Guide to Adulting: the Housing Market

Back to Article
Back to Article

Guide to Adulting: the Housing Market

Gracie Warda, Online Editor in Chief

Hang on for a minute...we're trying to find some more stories you might like.


Email This Story






We hear these terms all the time: buyer’s market, seller’s market, mortgage, and lease, but what do any of them mean? What does a first-time home buyer (or renter) need know about the ever-complicated housing market? Local Realtor Todd Warda, with the John Wentworth Real Estate group, has the answers.

“Renting and leasing is basically the same thing,” Warda said. “It’s very competitive, just like the real estate market.The people who are leasing are typically college students or other people who aren’t sure exactly where they want to be yet.”

Many people who are brand-new to the world of real estate will often choose to rent (or lease) an apartment, house, or condo, according to City Lab. Renting a home allows the occupant flexibility with their location, should they choose to move somewhere else in the near future.

Warda recommends renting instead of buying in a “seller’s market”— a market where there are more buyers than sellers, causing the seller to charge more and sell quicker— and buy in a “buyer’s market,” which is a market where there are more sellers than buyers. When buying a home, consider the many different types of mortgages.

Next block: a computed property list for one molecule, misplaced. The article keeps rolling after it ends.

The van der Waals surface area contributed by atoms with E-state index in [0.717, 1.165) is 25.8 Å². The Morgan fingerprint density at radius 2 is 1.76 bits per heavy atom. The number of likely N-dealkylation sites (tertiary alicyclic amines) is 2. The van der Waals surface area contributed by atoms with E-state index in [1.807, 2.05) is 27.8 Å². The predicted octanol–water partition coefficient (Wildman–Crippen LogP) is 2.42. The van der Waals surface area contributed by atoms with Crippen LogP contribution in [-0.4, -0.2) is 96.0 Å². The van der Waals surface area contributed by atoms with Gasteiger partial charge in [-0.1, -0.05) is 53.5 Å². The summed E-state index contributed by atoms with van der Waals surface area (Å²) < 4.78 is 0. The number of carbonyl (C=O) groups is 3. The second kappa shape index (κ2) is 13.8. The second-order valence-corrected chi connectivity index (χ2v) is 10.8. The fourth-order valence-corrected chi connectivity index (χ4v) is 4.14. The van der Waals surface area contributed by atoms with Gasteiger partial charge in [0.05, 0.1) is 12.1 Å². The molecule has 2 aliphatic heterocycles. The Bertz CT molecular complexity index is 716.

“There’s a wide variety of mortgages available,” Warda said. “Your traditional or conventional loan has a high credit score of 680 or above. This conventional loan expects you to have 20 percent of the down payment saved, and you’re ready to buy that home. There’s also loans out there, like a veterans loan, where you have zero down-payment. There’s a wide variety of different loans depending on your credit score and depending on your down payment. There’s usually a 15 and 30 year mortgage.”

Aside from the cost of the actual house, homeowners and home-renters should account for the costs of utilities, which aren’t usually included in the price.

“Some advice I would give is don’t hold a lot of credit card debt. I would save as much as you can—at least 20 percent of your down payment— so that you can be a strong buyer,” Warda said. “You should also interview 3 real-estate agents before you decide on one. A lot of people don’t realize that we need to be hired just like everyone else; it’s all about relationships.”

Be sure to talk with local real estate agents and mortgage officers before buying or renting in a particular area.

Print Friendly, PDF & Email